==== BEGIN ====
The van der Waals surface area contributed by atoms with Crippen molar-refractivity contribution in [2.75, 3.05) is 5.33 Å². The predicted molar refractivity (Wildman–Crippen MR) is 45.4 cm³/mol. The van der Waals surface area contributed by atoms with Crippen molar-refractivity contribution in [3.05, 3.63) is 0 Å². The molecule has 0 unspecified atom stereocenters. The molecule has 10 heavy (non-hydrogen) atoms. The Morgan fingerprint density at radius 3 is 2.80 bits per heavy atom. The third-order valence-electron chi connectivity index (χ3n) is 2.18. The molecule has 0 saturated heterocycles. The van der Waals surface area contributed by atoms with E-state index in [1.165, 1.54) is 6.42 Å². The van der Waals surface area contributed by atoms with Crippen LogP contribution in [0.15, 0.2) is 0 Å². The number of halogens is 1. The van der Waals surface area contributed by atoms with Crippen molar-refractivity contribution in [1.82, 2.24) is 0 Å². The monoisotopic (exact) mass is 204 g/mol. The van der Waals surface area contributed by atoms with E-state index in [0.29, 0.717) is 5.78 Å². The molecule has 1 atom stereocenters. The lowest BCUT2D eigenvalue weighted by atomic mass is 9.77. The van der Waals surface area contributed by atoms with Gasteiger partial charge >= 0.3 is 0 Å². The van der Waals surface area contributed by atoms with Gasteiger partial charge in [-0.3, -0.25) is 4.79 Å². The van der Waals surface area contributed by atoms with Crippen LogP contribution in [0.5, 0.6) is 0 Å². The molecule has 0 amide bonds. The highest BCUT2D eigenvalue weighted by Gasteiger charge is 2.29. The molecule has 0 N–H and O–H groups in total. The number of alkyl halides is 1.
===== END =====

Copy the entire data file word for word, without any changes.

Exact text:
The van der Waals surface area contributed by atoms with Crippen molar-refractivity contribution in [2.75, 3.05) is 5.33 Å². The predicted molar refractivity (Wildman–Crippen MR) is 45.4 cm³/mol. The van der Waals surface area contributed by atoms with Crippen molar-refractivity contribution in [3.05, 3.63) is 0 Å². The molecule has 0 unspecified atom stereocenters. The molecule has 10 heavy (non-hydrogen) atoms. The Morgan fingerprint density at radius 3 is 2.80 bits per heavy atom. The third-order valence-electron chi connectivity index (χ3n) is 2.18. The molecule has 0 saturated heterocycles. The van der Waals surface area contributed by atoms with E-state index in [1.165, 1.54) is 6.42 Å². The van der Waals surface area contributed by atoms with Crippen LogP contribution in [0.15, 0.2) is 0 Å². The number of halogens is 1. The van der Waals surface area contributed by atoms with Crippen molar-refractivity contribution in [1.82, 2.24) is 0 Å². The monoisotopic (exact) mass is 204 g/mol. The van der Waals surface area contributed by atoms with E-state index in [0.29, 0.717) is 5.78 Å². The molecule has 1 atom stereocenters. The lowest BCUT2D eigenvalue weighted by atomic mass is 9.77. The van der Waals surface area contributed by atoms with Gasteiger partial charge >= 0.3 is 0 Å². The van der Waals surface area contributed by atoms with Gasteiger partial charge in [-0.3, -0.25) is 4.79 Å². The van der Waals surface area contributed by atoms with Crippen LogP contribution in [0.5, 0.6) is 0 Å². The molecule has 0 amide bonds. The highest BCUT2D eigenvalue weighted by Gasteiger charge is 2.29. The molecule has 0 N–H and O–H groups in total. The number of alkyl halides is 1.